The first thing cousins Doug Akers and Jake Hall will tell you is that music is in their blood. Third generation musicians, the pair has aspired to the greatness achieved by legends like KISS, Alice Cooper and Ted Nugent since childhood, the marker of that success always being their first time playing Cobo Hall.
So when it came under question a few years ago whether or not the venue would even continue to stand upright, the duo knew they had to do something to commemorate the arena that kick-started so many musical careers.
But when they started reaching out to people almost four years ago, Hall says they were staggered by the number of big names who were incredibly eager to travel to Detroit and rehash their memories of Cobo for Akers, Hall and their cameras.
"I guess what we didn't realize is that it wasn't just us that saw playing there as making it big, all these really famous people did too," says Hall.
The fruition of those hundreds of hours of interviews with not just musical greats, but power players like Dave Bing as well, is a documentary created and funded entirely by Hall and Akers, the soon-to-be-complete Legendary Cobo.
Although the movie will have a heavy musical influence, Hall says there will be a historical orientation as well, an aspect that definitely deserves some notoriety.
"What people don't realize is that Cobo actually helped change history," say Hall, citing the 1972 U.S. table tennis team's invitational with China during a time when the Asian country was closed off to the rest world.
"It wasn't until after the team visited Cobo, which was the beginning of their ambassadorial tour, that Nixon started making talks with China again," he says.
Civil rights history was also made at Cobo when Martin Luther King Jr. made his "I Have a Dream" speech, two months before extolling it on the steps of the Lincoln Memorial in Washington D.C.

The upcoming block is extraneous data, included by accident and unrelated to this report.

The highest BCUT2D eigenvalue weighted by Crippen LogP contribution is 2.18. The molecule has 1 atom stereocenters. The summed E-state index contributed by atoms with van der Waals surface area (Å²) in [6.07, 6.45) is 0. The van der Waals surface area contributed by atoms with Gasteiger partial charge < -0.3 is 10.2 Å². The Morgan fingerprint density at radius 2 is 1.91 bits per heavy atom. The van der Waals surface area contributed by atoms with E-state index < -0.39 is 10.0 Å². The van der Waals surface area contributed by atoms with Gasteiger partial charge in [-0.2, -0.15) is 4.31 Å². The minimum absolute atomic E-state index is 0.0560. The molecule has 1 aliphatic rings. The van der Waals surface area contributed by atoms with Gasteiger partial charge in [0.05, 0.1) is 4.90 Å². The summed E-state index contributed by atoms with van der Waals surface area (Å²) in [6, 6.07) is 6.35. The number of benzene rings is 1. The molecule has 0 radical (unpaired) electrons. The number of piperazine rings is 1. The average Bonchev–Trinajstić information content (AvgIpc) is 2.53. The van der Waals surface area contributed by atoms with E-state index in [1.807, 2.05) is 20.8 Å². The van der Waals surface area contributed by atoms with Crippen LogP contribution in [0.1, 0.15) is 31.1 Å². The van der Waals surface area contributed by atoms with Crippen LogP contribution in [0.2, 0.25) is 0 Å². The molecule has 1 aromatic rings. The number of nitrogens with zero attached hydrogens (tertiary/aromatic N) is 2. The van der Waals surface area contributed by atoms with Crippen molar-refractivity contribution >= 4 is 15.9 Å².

The success of the recording of that speech was just a predecessor to the live albums that would be made in the same arena that would solidify the staying power of names like Journey, Bob Segar, The Doors and many, many more.
And although Hall concedes he never realized his dream of playing to thousands of people in that same arena, since beginning the filming of Legendary Cobo, he's gotten to explore every nook and cranny of the building with idols he may have never met otherwise as well as travel as far as Ireland to interview Fin Costello, the man who photographed the iconic image on the back of KISS's Alive record. And now he's eager to share that experience with the rest of Detroit and the entirety of the world.
To finance the completion of the dream, Akers and Hall have set up a Kickstarter fund, hoping to raise the $45,000 they estimate it will cost to complete the 90-minute documentary. Most of the work left to be done, according to Hall, is the digital conversion of 16 mm files found at the Walter P. Reuther Library at Wayne State University and the Nixon Presidential Library in California along with some post-production as well.
Hoping to complete the documentary by film festival season, Hall says he and his partner plan to enter the movie in all the major festivals. But where the film screens is of little importance to them, actually.
"We just want people to see this movie and for anyone who is from Detroit or Michigan, for them to be able to say 'That's where I'm from.' And be really proud of that," says Hall. | RDW
FOR INFO, and to find out how you can CONTRIBUTE, VISIT thelegendarycobo.com